The New York band Charly Bliss have just about the most perfectly millennial origin story I’ve ever encountered. When frontwoman Eva Grace Hendricks met guitarist Spencer Fox, both of them were 15, and they were in line outside a Tokyo Police Club show at Webster Hall. Fox was carrying a soda bottle full of liquor, and they got to talking. It’s perfect. You could pour Sparks directly down my throat while yelling old Hipster Runoff entries at me and you wouldn’t bring me back to the blog-rock era quite as forcefully as that story. Charly Bliss are the children of an era — one that now seems positively paleolithic — when giddy and hooky underground rock music seemed to burst with possibilities, when it seemed like all the energy was churning just under the surface.
Of course, most of the bands of that era never had a chance to break through that surface — and, if we’re being honest, most of them weren’t good enough that they ever really would’ve stood a chance even if they had. The best thing about Guppy, Charly Bliss’ debut full-length, is that it brings back that sense of energy and possibility, injecting it into songs that could’ve withstood that level of attention. If Charly Bliss had come along a few years earlier — if, say, they had signed with Downtown Records in 2007 — I’m pretty sure we’d still be talking about them today.
I’ve been calling Charly Bliss a pop-punk band, but that’s not quite the right genre descriptor. There’s no Green Day in them, and I have a hard time imagining them ever playing a Warped Tour. Hendricks sings about relationship drama and not being sure you’re ever good enough, but she’s a long ways away from being emo. Instead, Charly Bliss make ragged, frantic, hooky indie rock that recalls Superchunk, in all their yelping and awkward and melodic and triumphant glory, more than any other band I could name. And when they don’t sound like Superchunk, they sound like ultra-low-budget ’90s-vintage Weezer, or like an urgently messy version of Letters To Cleo. Their songs can be thoughtful, and they can be cathartic, but they’re always driven by a sense of fun, by giddy hooks and forward propulsion. They write great choruses and even better bridges. Their keyboards aren’t too prominent, but when they do come in, they always arrive at the perfect time.
As a songwriter, Hendricks remains focused on the agonizing, exciting confusion of living in your 20s, of trying to forge relationships with other people and having no fucking idea how to do it, of never being quite sure whether you’re good enough but also never quite being sure if other people are good enough either. She can be mordantly funny: “I laughed when your dog died / It is cruel but it’s true / Take me back, kiss my soft side / Does he love me the most now that his dog is toast?” She can be uncomfortably real: “I can’t cum and I can’t lie / I can’t stop making myself cry.” She can be brutally economical: “Am I the best? Or just the first person to say yes?” On “DQ,” maybe the best song on Guppy, she comes up with two outrageously quotable lines in the space of one three-minute song: “I always get dumped on my birthday” and “I’m gonna end up working at Dairy Queen.” But her greatest vocal moment isn’t any of those lines; it’s the howl of sheer, wordless delight that she’ll sometimes let out right when the guitar solo comes blazing in.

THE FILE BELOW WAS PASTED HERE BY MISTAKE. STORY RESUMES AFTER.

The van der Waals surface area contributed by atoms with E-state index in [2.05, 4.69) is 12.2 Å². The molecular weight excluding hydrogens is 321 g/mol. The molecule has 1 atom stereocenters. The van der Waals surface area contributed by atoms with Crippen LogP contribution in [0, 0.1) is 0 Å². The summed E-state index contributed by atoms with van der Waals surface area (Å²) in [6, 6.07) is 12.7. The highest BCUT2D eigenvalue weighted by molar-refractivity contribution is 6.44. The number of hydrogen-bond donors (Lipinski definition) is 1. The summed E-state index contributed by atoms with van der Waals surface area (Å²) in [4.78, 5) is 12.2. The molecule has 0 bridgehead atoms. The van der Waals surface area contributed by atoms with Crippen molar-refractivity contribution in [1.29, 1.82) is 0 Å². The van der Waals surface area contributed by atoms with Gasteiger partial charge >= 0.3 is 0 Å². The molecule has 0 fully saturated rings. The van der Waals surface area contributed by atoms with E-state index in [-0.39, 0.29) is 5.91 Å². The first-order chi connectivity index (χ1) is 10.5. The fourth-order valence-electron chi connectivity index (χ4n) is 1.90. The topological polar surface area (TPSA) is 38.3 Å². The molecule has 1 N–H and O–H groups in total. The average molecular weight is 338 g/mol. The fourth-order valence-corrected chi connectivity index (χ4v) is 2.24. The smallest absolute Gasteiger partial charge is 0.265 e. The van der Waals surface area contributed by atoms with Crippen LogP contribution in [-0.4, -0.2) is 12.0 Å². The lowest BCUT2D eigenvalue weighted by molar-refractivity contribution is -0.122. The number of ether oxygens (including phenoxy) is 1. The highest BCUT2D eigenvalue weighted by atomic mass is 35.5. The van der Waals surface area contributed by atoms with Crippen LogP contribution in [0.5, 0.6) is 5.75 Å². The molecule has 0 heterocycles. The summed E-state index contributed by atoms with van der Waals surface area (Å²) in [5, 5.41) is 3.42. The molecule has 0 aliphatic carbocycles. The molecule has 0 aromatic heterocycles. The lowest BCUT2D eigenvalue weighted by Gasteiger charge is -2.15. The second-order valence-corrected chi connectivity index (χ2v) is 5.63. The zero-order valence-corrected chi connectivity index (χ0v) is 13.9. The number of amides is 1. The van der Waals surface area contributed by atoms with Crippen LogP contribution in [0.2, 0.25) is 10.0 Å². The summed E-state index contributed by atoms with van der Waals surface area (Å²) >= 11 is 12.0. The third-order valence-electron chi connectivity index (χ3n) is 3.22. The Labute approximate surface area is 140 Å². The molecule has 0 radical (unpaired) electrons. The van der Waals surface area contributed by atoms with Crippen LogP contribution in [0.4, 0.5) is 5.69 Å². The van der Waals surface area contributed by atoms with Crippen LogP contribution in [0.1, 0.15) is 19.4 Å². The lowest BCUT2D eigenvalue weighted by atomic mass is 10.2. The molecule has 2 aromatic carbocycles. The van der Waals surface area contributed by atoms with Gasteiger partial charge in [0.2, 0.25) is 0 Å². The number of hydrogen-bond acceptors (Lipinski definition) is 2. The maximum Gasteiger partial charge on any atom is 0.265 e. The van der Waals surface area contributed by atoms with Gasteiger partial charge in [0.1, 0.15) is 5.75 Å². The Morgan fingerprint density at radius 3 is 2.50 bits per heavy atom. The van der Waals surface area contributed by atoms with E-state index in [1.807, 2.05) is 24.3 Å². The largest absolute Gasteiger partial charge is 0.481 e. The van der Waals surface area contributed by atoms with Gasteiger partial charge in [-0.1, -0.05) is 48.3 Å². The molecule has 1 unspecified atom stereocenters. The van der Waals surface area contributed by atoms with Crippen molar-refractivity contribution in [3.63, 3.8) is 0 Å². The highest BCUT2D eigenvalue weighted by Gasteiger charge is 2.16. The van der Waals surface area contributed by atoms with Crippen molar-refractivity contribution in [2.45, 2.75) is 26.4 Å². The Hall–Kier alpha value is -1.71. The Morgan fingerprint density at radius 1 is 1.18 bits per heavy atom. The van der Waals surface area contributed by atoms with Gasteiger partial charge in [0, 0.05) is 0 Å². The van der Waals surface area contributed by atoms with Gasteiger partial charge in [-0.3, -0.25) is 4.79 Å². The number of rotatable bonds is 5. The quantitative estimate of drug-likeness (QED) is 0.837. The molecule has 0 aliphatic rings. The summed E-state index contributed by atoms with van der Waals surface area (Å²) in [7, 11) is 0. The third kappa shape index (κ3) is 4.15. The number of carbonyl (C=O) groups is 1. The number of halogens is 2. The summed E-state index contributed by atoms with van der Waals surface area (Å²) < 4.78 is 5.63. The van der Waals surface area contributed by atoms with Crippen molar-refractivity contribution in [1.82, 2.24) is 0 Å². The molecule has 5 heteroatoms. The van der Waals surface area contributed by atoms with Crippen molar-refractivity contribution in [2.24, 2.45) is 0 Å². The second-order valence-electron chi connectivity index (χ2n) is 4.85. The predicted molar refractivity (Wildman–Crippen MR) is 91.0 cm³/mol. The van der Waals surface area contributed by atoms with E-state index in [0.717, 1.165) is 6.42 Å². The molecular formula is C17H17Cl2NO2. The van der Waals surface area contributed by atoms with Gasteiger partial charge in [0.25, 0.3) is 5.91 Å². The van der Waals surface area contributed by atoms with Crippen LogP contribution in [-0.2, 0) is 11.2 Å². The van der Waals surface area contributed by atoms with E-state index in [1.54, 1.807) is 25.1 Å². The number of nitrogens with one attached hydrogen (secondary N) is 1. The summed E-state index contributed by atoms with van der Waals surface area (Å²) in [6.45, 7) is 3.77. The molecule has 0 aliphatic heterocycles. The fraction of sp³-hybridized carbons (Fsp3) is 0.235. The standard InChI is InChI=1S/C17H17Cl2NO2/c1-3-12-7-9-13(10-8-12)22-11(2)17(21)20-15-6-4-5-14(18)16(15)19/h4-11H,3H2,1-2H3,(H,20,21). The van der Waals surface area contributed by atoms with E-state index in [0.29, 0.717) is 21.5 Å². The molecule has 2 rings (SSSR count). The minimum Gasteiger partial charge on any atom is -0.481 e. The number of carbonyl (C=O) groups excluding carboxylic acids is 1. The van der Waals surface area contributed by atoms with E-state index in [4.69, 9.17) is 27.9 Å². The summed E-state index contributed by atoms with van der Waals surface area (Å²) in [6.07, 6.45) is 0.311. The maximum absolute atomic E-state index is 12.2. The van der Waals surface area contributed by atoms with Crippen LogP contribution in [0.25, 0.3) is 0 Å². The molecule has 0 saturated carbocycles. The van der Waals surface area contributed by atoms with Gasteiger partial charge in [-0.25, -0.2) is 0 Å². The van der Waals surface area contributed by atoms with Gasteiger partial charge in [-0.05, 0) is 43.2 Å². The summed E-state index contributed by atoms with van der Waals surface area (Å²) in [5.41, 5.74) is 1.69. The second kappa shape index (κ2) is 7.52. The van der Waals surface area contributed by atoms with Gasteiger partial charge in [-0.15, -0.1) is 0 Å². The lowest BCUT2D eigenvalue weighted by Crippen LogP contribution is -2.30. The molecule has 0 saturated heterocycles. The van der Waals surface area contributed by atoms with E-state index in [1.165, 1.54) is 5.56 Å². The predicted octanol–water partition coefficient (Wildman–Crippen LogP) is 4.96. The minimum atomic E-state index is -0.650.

Guppy is a fast and loose and delirious debut, an addictive sugar pill. It sounds immediate and irrepressible, like all these great songs just came bursting out when someone pointed a microphone in this young band’s direction for half an hour. Of course, that’s not what happened. It took real work to make something this immediate. The band recorded an entire earlier version of the album with Parquet Courts/Speedy Ortiz collaborator Justin Pizzoferrato, and they ended up scrapping the whole thing, since its sound wasn’t the one they were looking for. (They co-produced it instead with Kyle “Slick” Johnson,” who did their “Soft Serve” 7″ and who’s also worked with people like Bleeding Rainbow and Priests and Cymbals Eat Guitars.) Listen closely and you can hear all the sharp and clever little melodic decisions that went into what they do. But before admiring their craft, it’s probably better to let the urgency knock you around a little bit, to let them leave your head spinning like you were 15 years old and they just passed you a bottle full of something strong.
Other albums of note out this week:
• Shamir’s self-recorded surprise-release indie rocker Hope.
• Kamaiyah’s as-yet-unheard Don’t Get It Twisted mixtape.
• Woods’ urgently empathetic reverie Love Is Love.
• DIY supergroup Real Life Buildings’ nervy, cathartic Significant Weather.
• Tara Jane O’Neil’s lovely, withdrawn self-titled album.
• GAS’ gooey ambient comeback Narkopop.
• Artificial Brain’s futuristic, experimental death metal opus Infrared Horizon.
• The Black Angels’ psych-rock zone-out Death Song.
• Valgeir Sigurdsson’s shimmering, cinematic Dissonance.
• Cotillon’s muffled, distorted rocker The Afternoons.
• Hot Chip member Joe Goddard’s solo move Electric Lines.
• Kinks legend Ray Davies’ country-fried Americana.
• Robyn Hitchcock’s driven, melodic self-titled album.
• Sheryl Crow’s grown-folks return Be Myself.
• Maxïmo Park’s bounding, theatrical Risk To Exist.
• The Vacant Lots’ toothy, psychedelic Endless Night.
• The Spookfish’s haunted, homespun Black Hole.
• Arto Lindsay’s abstract tropicália experiment Cuidado Madame.
• Ingurgitating Oblivion’s orchestral death metaller Vision Wallows In Symphonies Of Light.
• Artificial Pleasure’s Like Never Before EP.